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The dry bulk market has improved considerably, on the back of increased demand from China. In its latest weekly report, shipbroker Xclusiv said that “ground-breaking historical events were marked this week, with India’s population to overtake China’s by mid-2023, according to UN data, as well as the ranking drop of Hong Kong behind rival Singapore in the world’s wealthiest cities. ‘China slows and India rising’ may switch investors’ decisions on their emerging market allocation. Despite the ongoing demographic shifts, China’s economy would still be far bigger than India’s, as according to analyst’s calculations, even if China growth ceased this year, India would still need almost two decades to catch up China based that India’s economy expanded by 10 per cent yearly. In the meantime, in the Q1 2023, China’s economy grew faster than expected, with gross domestic product expanded by 4.5% y-o-o during the first 3-month period of 2023, almost 55% up compared to Q4 2022 and well above analysts’ expectations of 4% expansion. Following that announcement, JPMorgan and Citi raise full-year forecasts for China’s economy, with the former rising its 2023 growth outlook to 6.4% (previous forecast of 6%), whilst the latter raised its estimate to 6.1% (previous forecast 0f 5.7%)”.

“Undoubtedly, China’s growth is the key of dry bulk market’s boost, that many are waiting for. Since the beginning of 2023, dry bulk indices have increased significantly, with the BSI and BCI highlighting an increase of 24% and 20% respectively. During the same period, the BPI is up by around 18%, whilst the BHSI, which has witnessed the slightest variation since the start of 2023, has increased by 7%. The BSI-S1C_58 (US Gulf trip to China- South Japan) closed the week at USD 24.8K/day, almost double compared to early February 2023 and touching levels not seen since early January 2023. However, Rio Tinto’s copper production outlook reduction for 2023 due to issues at its mines in the US and Chile, as well as Glencore’s announcement of lower copper, zinc and nickel production in the first quarter, may affect the demand for smaller sizes vessels”, Xclusiv said.

“Regarding the wet market, the western sanctions against Russia are still shaping a new reality in seaborne trade routes. In China, state and private oil refiners are more and more “hungry” for Russian crude oil, a “hunger” that keeps prices high and leads small independent refineries to turn to Iranian oil. Big state refineries like Petrochina and Sinopec resumed Russian oil imports in February, with more than 1 million barrels received in April. Private refiners like Hengli Petrochemical and Jiangsu Eastern started buying huge Russian crude oil amounts with significant price discounts within March, with more than 6.16 million barrels received until now, showing their confidence in the trade with Russia. Analysts predict that in April, China’s imports of Russian Urals are on track to break March’s record as more and more refiners are following the example of the refiners mentioned above and turn their interest to discounted crude from Russia’s Baltics. It must be mentioned that China’s overall Russian crude imports, including pipeline and ships, rose to a record 9.61 million tonnes, or 2.26 million barrels per day (bpd) in March. As most of the significant oil refineries turn their eyes on the Russian crude, smaller Chinese independent refineries have started looking for alternatives such as Iranian and Venezuelan oil.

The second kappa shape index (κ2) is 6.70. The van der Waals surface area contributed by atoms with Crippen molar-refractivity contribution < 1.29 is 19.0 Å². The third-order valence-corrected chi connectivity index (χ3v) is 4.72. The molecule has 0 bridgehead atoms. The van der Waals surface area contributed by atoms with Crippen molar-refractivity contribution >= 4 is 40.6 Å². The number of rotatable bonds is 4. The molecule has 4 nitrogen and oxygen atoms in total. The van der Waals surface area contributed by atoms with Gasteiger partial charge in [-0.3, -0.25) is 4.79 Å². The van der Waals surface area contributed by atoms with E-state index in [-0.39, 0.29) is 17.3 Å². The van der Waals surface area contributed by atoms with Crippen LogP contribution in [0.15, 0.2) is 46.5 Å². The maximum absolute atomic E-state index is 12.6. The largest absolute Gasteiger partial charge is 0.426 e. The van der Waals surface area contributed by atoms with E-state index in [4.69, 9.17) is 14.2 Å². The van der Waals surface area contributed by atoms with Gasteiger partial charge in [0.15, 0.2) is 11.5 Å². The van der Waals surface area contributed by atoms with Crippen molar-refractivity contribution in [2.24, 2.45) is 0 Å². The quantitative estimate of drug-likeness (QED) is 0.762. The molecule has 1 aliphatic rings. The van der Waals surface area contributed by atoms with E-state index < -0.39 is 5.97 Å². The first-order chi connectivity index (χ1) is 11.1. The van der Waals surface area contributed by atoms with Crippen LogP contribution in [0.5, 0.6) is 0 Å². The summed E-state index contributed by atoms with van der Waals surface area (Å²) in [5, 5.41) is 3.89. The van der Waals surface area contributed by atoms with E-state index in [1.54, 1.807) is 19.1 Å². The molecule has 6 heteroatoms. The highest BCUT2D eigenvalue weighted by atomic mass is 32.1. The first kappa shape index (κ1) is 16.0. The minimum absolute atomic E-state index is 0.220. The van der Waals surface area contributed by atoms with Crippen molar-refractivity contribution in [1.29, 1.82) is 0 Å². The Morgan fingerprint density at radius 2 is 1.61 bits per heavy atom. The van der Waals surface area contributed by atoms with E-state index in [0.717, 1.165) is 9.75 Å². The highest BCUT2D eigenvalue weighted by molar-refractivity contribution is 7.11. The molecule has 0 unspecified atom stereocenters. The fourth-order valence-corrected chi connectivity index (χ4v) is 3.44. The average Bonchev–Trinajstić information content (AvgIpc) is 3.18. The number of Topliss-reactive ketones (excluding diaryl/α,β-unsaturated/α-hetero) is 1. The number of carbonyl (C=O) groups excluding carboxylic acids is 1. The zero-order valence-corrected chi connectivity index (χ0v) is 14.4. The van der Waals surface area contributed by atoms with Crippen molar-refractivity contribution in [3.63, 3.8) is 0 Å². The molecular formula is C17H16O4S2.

China’s authorities don’t provide data for crude imports from Iran and Venezuela as these cargoes usually are rebranded as oil from other countries to evade sanctions but market analysts estimate that china imported about 410 thousand barrels per day of Iranian Crude in March and forecast that the volumes will become more than double in the coming months. Despite that China’s refineries processed more crude than ever before in March, Chinese Crude oil inventories are still boosted keeping China as the worlds largest oil importer. China’s authorities don’t announce the crude oil volumes in or out of its strategic commercial stockpiles but as it was estimated there was an increase in the amount available for stockpiles from the first two months of the year and China in the first quarter of 2023 added about 770,000 bpd to inventories, slightly more than the 740,000 bpd average for all of 2022. So an optimism is created for significant growth in global oil demand for 2023 as China is rebounding after ending its strict zero-COVID policy and along the increase in tonne miles from the western sanctions they create strong fundamentals for the wet market imminent future”, the shipbroker concluded.
Nikos Roussanoglou, Hellenic Shipping News Worldwide

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